Organized’ chronologically, the museum website claims that Your’s Vincent “features many of Van Gogh’s sketches and paintings from the Van Gogh Museum collection, video interviews with the museum’s letters experts and new picture galleries that showcase his art.” ‘ Better yet, the app delivers on these claims. The app in engrossing and detailed and is able to stand alone from its exhibit. I have yet to visit Amsterdam or the Van Gogh museum, and this app gets me close to that possibility while still enticing me to actually visit (wistful sigh).’ Continue reading
I love the tweens (10-12 year olds) who frequent our library after school. They are enthusiastic and generally well behaved, and I thoroughly enjoy some of the philosophical yet short attention span conversations I have with many of them.
However, they are not yet teens and shouldn’t really be included in teen programs or allowed to hang out on the teen floor. Many of them are not mature enough to be part of the conversations that take place in our No Boys Allowed Club, watch PG 13 movies (that their parents often object to), or discuss novels of the Ellen Hopkins variety. We also have programs for school aged kids (6-12) in the children’s department. Of course, the tweens don’t want to attend those programs because they feel they are far too cool for them. But alternatively if they attend teen programs, the older teens (15-17) feel like their time has been taken over by little kids and it is no longer a teen program.
So how do we solve this problem? I initially decided that they can only come to a teen program if they have a teen card, but that is problematic because of the 10 and 11 year olds whose parents have given consent for a teen card because their child has read EVERYTHING in the children’s section. Or perhaps because they want to sign out video games or graphic novels (which they can’t do with a children’s card).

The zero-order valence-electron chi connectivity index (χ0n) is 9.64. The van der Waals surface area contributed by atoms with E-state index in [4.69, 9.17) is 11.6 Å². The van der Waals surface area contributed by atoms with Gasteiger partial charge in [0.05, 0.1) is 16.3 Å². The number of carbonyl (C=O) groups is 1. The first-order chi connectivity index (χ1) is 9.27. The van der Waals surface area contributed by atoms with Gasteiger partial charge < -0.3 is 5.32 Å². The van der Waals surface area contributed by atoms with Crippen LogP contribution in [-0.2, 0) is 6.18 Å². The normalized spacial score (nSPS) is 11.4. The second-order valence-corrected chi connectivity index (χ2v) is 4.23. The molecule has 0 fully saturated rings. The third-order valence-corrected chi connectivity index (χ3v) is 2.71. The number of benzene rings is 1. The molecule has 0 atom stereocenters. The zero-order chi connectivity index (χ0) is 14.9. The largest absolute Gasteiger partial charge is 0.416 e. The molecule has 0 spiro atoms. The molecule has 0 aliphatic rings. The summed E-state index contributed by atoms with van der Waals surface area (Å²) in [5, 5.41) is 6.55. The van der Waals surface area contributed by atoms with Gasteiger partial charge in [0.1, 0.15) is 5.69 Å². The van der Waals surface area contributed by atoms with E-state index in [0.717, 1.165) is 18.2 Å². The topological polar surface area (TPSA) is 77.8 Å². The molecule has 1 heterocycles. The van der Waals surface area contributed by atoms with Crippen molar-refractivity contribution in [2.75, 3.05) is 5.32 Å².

My new plan is to offer a tween club once a month with teen-ish activities (crafts, Wii, movies etc) and let 10-12 year olds attend. We have the first club scheduled for March 17, and this could potentially be a hit … but it may also fall flat on its face. I have a hunch that nine year olds may try to crash the party this time!
Do many of you face tween troubles at your library as well and if so, do you have any great solutions?
Some of your best program leaders may already be attending your programs. They’re sitting there, watching you struggle to cut the snow flake from the recycled printer paper, thinking the whole time about the really awesome program they want to run. Yes, one way to enhance your programming during lean times is to involve your teens as workshops leaders.
The idea started last year in an eleventh grade classroom with a teacher joking that there should be a school version of the television show Dancing with the Stars. Some members of the class took the idea and ran with it. This fall, the seniors presented Dancing With the Staff.
The basics: teachers were put into dancing pairs. The first week they danced ballroom. Three of the ten couples were eliminated, and the seven remaining danced freestyle the following week. Three teachers served as judges, serving up snarky commentary much like the judges on the show. Charging $5 a head, the senior class earned $3900.
While it was a financially successful fundraiser, there were a number of other benefits as well.